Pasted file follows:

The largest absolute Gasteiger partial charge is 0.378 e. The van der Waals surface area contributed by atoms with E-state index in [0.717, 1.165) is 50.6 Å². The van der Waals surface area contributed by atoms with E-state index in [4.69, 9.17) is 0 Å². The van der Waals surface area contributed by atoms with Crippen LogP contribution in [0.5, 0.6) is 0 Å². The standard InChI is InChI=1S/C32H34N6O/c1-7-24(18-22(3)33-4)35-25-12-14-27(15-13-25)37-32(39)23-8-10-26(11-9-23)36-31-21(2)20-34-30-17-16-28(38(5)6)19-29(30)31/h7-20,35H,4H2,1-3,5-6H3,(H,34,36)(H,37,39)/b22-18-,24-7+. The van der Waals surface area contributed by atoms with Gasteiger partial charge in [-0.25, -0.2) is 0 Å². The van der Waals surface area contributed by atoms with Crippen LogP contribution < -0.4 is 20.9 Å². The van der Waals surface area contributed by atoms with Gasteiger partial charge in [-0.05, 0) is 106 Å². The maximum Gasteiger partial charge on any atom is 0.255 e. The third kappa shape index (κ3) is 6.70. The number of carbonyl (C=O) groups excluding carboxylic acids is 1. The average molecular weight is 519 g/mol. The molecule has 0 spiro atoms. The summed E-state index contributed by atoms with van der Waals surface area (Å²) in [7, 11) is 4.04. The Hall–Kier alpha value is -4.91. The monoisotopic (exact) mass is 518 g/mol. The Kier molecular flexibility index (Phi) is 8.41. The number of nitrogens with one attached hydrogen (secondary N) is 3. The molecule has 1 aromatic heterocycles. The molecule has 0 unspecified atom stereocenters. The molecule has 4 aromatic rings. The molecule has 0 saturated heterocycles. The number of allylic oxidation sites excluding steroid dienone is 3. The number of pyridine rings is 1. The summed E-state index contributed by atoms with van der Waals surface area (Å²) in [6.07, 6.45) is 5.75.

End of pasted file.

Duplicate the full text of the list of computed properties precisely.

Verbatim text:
The largest absolute Gasteiger partial charge is 0.378 e. The van der Waals surface area contributed by atoms with E-state index in [0.717, 1.165) is 50.6 Å². The van der Waals surface area contributed by atoms with E-state index in [4.69, 9.17) is 0 Å². The van der Waals surface area contributed by atoms with Crippen LogP contribution in [0.5, 0.6) is 0 Å². The standard InChI is InChI=1S/C32H34N6O/c1-7-24(18-22(3)33-4)35-25-12-14-27(15-13-25)37-32(39)23-8-10-26(11-9-23)36-31-21(2)20-34-30-17-16-28(38(5)6)19-29(30)31/h7-20,35H,4H2,1-3,5-6H3,(H,34,36)(H,37,39)/b22-18-,24-7+. The van der Waals surface area contributed by atoms with Gasteiger partial charge in [-0.25, -0.2) is 0 Å². The van der Waals surface area contributed by atoms with Crippen LogP contribution < -0.4 is 20.9 Å². The van der Waals surface area contributed by atoms with Gasteiger partial charge in [-0.05, 0) is 106 Å². The maximum Gasteiger partial charge on any atom is 0.255 e. The third kappa shape index (κ3) is 6.70. The number of carbonyl (C=O) groups excluding carboxylic acids is 1. The average molecular weight is 519 g/mol. The molecule has 0 spiro atoms. The summed E-state index contributed by atoms with van der Waals surface area (Å²) in [7, 11) is 4.04. The Hall–Kier alpha value is -4.91. The monoisotopic (exact) mass is 518 g/mol. The Kier molecular flexibility index (Phi) is 8.41. The number of nitrogens with one attached hydrogen (secondary N) is 3. The molecule has 1 aromatic heterocycles. The molecule has 0 unspecified atom stereocenters. The molecule has 4 aromatic rings. The molecule has 0 saturated heterocycles. The number of allylic oxidation sites excluding steroid dienone is 3. The number of pyridine rings is 1. The summed E-state index contributed by atoms with van der Waals surface area (Å²) in [6.07, 6.45) is 5.75.